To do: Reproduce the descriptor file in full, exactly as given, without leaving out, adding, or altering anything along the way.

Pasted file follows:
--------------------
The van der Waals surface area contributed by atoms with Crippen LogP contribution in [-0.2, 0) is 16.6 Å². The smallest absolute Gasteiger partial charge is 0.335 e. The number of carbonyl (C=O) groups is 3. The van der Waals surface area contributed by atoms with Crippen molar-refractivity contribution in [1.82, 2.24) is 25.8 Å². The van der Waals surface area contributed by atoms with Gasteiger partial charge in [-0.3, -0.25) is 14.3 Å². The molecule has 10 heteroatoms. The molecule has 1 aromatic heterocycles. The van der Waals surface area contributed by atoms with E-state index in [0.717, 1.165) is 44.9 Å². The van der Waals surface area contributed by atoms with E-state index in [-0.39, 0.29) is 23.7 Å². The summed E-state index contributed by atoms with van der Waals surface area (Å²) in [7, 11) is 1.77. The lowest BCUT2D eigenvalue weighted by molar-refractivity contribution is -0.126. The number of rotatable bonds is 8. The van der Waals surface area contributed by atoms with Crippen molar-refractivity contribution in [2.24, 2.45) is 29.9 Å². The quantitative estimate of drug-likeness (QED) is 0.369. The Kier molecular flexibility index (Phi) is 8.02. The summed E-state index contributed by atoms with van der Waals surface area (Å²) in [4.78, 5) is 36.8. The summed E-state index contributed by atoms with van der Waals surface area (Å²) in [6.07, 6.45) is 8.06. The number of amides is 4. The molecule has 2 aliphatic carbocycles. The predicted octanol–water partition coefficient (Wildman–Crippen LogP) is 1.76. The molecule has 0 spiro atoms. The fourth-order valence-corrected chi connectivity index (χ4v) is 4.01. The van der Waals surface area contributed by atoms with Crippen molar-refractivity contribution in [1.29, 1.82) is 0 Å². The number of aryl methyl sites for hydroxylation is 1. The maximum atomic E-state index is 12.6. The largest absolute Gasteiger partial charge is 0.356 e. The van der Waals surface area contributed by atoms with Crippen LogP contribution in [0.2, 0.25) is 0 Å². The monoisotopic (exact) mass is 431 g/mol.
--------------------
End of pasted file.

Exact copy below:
The van der Waals surface area contributed by atoms with Crippen LogP contribution in [-0.2, 0) is 16.6 Å². The smallest absolute Gasteiger partial charge is 0.335 e. The number of carbonyl (C=O) groups is 3. The van der Waals surface area contributed by atoms with Crippen molar-refractivity contribution in [1.82, 2.24) is 25.8 Å². The van der Waals surface area contributed by atoms with Gasteiger partial charge in [-0.3, -0.25) is 14.3 Å². The molecule has 10 heteroatoms. The molecule has 1 aromatic heterocycles. The van der Waals surface area contributed by atoms with E-state index in [0.717, 1.165) is 44.9 Å². The van der Waals surface area contributed by atoms with E-state index in [-0.39, 0.29) is 23.7 Å². The summed E-state index contributed by atoms with van der Waals surface area (Å²) in [7, 11) is 1.77. The lowest BCUT2D eigenvalue weighted by molar-refractivity contribution is -0.126. The number of rotatable bonds is 8. The van der Waals surface area contributed by atoms with Crippen molar-refractivity contribution in [2.24, 2.45) is 29.9 Å². The quantitative estimate of drug-likeness (QED) is 0.369. The Kier molecular flexibility index (Phi) is 8.02. The summed E-state index contributed by atoms with van der Waals surface area (Å²) in [4.78, 5) is 36.8. The summed E-state index contributed by atoms with van der Waals surface area (Å²) in [6.07, 6.45) is 8.06. The number of amides is 4. The molecule has 2 aliphatic carbocycles. The predicted octanol–water partition coefficient (Wildman–Crippen LogP) is 1.76. The molecule has 0 spiro atoms. The fourth-order valence-corrected chi connectivity index (χ4v) is 4.01. The van der Waals surface area contributed by atoms with Crippen molar-refractivity contribution in [1.29, 1.82) is 0 Å². The number of aryl methyl sites for hydroxylation is 1. The maximum atomic E-state index is 12.6. The largest absolute Gasteiger partial charge is 0.356 e. The van der Waals surface area contributed by atoms with Crippen LogP contribution in [0.2, 0.25) is 0 Å². The monoisotopic (exact) mass is 431 g/mol.